JAMES McCONKEY’S COURT OF MEMORY

James McConkey, Goldwin Smith Professor of English Literature, emeritus, at Cornell, is the author or editor of fifteen books, among them his meditative nonfiction narrative, Court of Memory, a work that falls between fiction and memoir, and might be called an autobiographical novel. The great Ray Bradbury has said that McConkey “writes prose the only way … Continue reading

WRITER’S QUOTE FOR AUGUST 2018

This month’s writer’s quote comes from English novelist David Stephen Mitchell (b 1969), best known for his novel Cloud Atlas (2004), which was  shortlisted for the Man Booker Prize and made into a movie in 2012. “A novel is like a pair of cargo pants. A short story is more like Lycra bike shorts.” “Rewriting … Continue reading

ROB COWEN’S COMMON GROUND

Rob Cowen’s beautifully written book, Common Ground, was among my research reading for a WIP. An award-winning British journalist, Cowen explores with meticulous detail a bit of edge-land — a tangle of wood, meadow, field and river — on the outskirts of his hometown of Harrogate, North Yorkshire, England. Cowen’s writing is precise, poetic and intense. Here … Continue reading

ROBERT MACFARLANE’S LANDMARKS

Some time back I finished reading Robert Macfarlane’s Sunday Times bestseller, Landmarks. Macfarlane is the author of several outstanding books about landscape and language. In Landmarks, he explores the linguistic and literary terrain of Great Britain, Shetlands to Cornwall. The book has been described as “a joyous meditation on land and language”, which it is. … Continue reading

WRITER’S QUOTE FOR JULY 2018

British novelist and essayist Martin  Louis Amis (b 1949) is best known for his novels Money (1984) and London Fields (1989). “Any time you are  alone with your thoughts, you are  working.” “I always do my draft in long hand because even the ink is part of the flow.” “Don’t dumb down. Always write for … Continue reading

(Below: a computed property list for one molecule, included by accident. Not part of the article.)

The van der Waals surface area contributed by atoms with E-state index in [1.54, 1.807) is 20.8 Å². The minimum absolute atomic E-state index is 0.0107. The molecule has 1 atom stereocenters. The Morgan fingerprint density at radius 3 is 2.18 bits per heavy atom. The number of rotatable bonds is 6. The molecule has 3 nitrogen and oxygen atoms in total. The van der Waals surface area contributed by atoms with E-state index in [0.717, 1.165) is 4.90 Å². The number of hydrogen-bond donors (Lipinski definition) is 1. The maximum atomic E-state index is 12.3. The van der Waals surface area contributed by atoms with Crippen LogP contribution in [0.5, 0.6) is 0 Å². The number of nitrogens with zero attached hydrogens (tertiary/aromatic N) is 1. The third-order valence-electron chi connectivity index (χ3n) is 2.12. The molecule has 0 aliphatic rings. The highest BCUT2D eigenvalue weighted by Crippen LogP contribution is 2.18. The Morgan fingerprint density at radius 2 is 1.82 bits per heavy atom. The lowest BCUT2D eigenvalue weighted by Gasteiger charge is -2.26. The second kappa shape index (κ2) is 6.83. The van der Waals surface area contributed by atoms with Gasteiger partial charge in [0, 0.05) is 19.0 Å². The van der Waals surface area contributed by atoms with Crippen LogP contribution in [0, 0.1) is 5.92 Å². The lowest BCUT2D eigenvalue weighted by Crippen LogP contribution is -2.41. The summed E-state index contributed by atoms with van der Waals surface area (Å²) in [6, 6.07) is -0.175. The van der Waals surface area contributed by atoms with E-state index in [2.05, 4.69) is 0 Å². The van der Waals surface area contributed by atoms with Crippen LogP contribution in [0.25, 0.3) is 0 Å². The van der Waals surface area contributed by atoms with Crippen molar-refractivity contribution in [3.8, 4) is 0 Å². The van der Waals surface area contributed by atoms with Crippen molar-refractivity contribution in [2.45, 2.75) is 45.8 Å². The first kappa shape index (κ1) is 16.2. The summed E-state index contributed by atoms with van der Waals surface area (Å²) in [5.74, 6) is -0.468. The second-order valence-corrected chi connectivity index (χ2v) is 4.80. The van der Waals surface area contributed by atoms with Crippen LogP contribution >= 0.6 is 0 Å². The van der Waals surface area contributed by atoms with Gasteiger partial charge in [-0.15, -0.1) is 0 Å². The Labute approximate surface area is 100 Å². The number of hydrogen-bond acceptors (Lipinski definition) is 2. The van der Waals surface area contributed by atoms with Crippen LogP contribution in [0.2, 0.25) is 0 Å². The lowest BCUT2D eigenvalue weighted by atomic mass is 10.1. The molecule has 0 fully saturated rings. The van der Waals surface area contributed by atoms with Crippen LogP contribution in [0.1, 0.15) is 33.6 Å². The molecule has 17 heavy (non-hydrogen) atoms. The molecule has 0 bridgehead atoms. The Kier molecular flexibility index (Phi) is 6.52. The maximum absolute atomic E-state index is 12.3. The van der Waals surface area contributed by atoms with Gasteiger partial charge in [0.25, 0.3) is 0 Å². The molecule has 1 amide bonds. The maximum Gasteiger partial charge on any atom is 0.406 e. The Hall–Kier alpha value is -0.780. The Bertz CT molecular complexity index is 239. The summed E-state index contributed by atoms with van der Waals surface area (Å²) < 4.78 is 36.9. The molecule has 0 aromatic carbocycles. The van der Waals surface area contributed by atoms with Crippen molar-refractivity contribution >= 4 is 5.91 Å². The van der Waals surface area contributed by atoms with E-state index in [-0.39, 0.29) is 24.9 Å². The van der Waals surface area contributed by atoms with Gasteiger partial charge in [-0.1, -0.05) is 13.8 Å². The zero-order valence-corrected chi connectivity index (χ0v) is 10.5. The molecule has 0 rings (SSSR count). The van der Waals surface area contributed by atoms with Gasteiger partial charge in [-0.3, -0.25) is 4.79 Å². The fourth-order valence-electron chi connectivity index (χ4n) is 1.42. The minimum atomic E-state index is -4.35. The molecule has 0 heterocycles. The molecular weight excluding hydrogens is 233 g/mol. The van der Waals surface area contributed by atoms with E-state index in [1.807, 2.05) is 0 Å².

WINSTON GRAHAM’S POLDARK’S CORNWALL

As anyone who has been captured by the BBC series POLDARK knows, Cornwall itself is a character in Winston Graham’s engaging tale. The rugged wind-blown cliffs, the pounding sea, the empty beaches, the haunted moors. Graham’s Poldark’s Cornwall was first published in 1983. A new 2015 edition, with an introduction by Graham’s son Andrew, is replete … Continue reading

WRITER’S QUOTE FOR JUNE 2018

William Wordsworth (1770-1850), was one of the stars of the Romantic Age in English literature. He was also Britain’s poet laureate from 1843 to his death in 1850. Here are just a couple of his inspired words about the craft. “Fill your paper with the breathings of your heart.” “To begin, begin.”

THE LETTERS OF SYLVIA PLATH

Having made my laborious way through Volume I of The Letters of Sylvia Plath (1940-1956–well before her suicide,) I found myself distinctly unimpressed with her personality. She was one of the most singularly self-centered people I’ve ever encountered. But the genius of her writing is often apparent in these letters, as the following excerpts show. … Continue reading

REMEMBERING MY MOTHER, EDNA EBERTT, ON MOTHER’S DAY

MY MOTHER’S HANDS There is this space at the end of the day Before the long black echo of night, Before the moon flings out its shimmer of icy stars In a flux of silver, like blown glass. There is an emptiness just beyond the sunset That once and yet belongs to my mother’s hands. … Continue reading

FOR EARTH DAY 2018

“Deep peace on the running wave to you. Deep peace on the flowing air to you. Deep peace on the quiet earth to you. Deep peace on the shining stars to you. Deep peace on the gentle night to you, Moon and stars pour their healing light on you. Deep peace to you.”

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